departm          stat
years              20
age                50
publications       18
Name: 46, dtype: object)
(47, salary          65285
gender              0
departm          stat
years              20
age                50
publications       15
Name: 47, dtype: object)
(48, salary          62557
gender              0
departm          stat
years              28
age                58
publications       14
Name: 48, dtype: object)
(49, salary          61947
gender              0
departm          stat
years              22
age                58
publications       17
Name: 49, dtype: object)
(50, salary          58565
gender              0
departm          stat
years              29
age                59
publications       11
Name: 50, dtype: object)
(51, salary          58365
gender              0
departm          stat
years              18
age                48
publications       21
Name: 51, dtype: object)
(52, salary          53656
gender              0
departm          stat
years               2
age                32
publications        4
Name: 52, dtype: object)
(53, salary          51391
gender              0
departm          stat
years               5
age                35
publications        8
Name: 53, dtype: object)
(54, salary            96936
gender                0
departm         physics
years                15
age                  50
publications         17
Name: 54, dtype: object)
(55, salary            83216
gender                0
departm         physics
years                11
age                  37
publications         19
Name: 55, dtype: object)
(56, salary            72044
gender                0
departm         physics
years                 2
age                  32
publications         16
Name: 56, dtype: object)
(57, salary            64048
gender                0
departm         physics
years                23
age                  53
publications          4
Name: 57, dtype: object)
(58, salary            58888
gender                0
departm         physics
years                26
age                  56
publications          7
Name: 58, dtype: object)
(59, salary            58744
gender                0
departm         physics
years                20
age                  50
publications          9
Name: 59, dtype: object)
(60, salary            55944
gender                0
departm         physics
years                21
age                  51
publications          8
Name: 60, dtype: object)
(61, salary            54076
gender                0
departm         physics
years                19
age                  49
publications         12
Name: 61, dtype: object)
(62, salary          82142
gender              0
departm          math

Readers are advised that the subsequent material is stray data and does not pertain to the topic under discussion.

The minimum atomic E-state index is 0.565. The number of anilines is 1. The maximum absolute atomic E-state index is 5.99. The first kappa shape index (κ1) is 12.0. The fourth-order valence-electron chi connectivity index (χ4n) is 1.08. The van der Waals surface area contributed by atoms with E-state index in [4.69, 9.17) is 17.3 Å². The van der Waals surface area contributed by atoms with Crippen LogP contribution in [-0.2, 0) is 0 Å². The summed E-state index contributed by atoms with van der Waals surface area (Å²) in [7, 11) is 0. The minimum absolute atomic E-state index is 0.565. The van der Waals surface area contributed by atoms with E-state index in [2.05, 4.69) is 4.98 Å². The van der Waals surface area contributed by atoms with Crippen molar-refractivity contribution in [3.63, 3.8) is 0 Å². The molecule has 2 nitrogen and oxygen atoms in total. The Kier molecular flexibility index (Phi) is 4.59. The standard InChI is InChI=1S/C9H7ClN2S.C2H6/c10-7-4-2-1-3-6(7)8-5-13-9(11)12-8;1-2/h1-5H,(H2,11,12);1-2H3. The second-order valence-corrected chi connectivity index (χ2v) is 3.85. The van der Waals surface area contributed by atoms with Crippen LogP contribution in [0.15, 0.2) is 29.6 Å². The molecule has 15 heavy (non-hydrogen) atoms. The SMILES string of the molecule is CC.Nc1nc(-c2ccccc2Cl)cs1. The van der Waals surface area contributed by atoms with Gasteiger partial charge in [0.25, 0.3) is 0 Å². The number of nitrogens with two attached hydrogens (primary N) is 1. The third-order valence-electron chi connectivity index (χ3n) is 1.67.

years               9
age                39
publications        9
Name: 62, dtype: object)
(63, salary          70509
gender              0
departm          math
years              23
age                53
publications        7
Name: 63, dtype: object)
(64, salary          60320
gender              0
departm          math
years              14
age                44
publications        7
Name: 64, dtype: object)
(65, salary          55814
gender              0
departm          math
years               8
age                38
publications        6
Name: 65, dtype: object)
(66, salary          53638
gender              0
departm          math
years               4
age                42
publications        8
Name: 66, dtype: object)
(67, salary          53517
gender              2
departm          math
years               5
age                35
publications        5
Name: 67, dtype: object)
(68, salary          59139
gender              1
departm           bio
years               8
age                38
publications       23
Name: 68, dtype: object)
(69, salary          52968
gender              1
departm           bio
years              18
age                48
publications       32
Name: 69, dtype: object)
(70, salary          55949
gender              1
departm          chem
years               4
age                34
publications       12
Name: 70, dtype: object)
(71, salary          58893
gender              1
departm         neuro
years              10
age                35
publications        4
Name: 71, dtype: object)
(72, salary          53662
gender              1
departm         neuro
years               1
age                31
publications        3
Name: 72, dtype: object)
(73, salary          57185
gender              1
departm          stat
years               9
age                39
publications        7
Name: 73, dtype: object)
(74, salary          52254
gender              1
departm          stat
years               2
age                32
publications        9
Name: 74, dtype: object)
(75, salary          61885
gender              1
departm          math
years              23
age                60
publications        9
Name: 75, dtype: object)
(76, salary          49542
gender              1
departm          math
years               3
age                33
publications        5
Name: 76, dtype: object)


A substantially faster version of .iterrows() is .itertuples() which returns a slightly different representation of each row:

for row in df.itertuples():
print(row)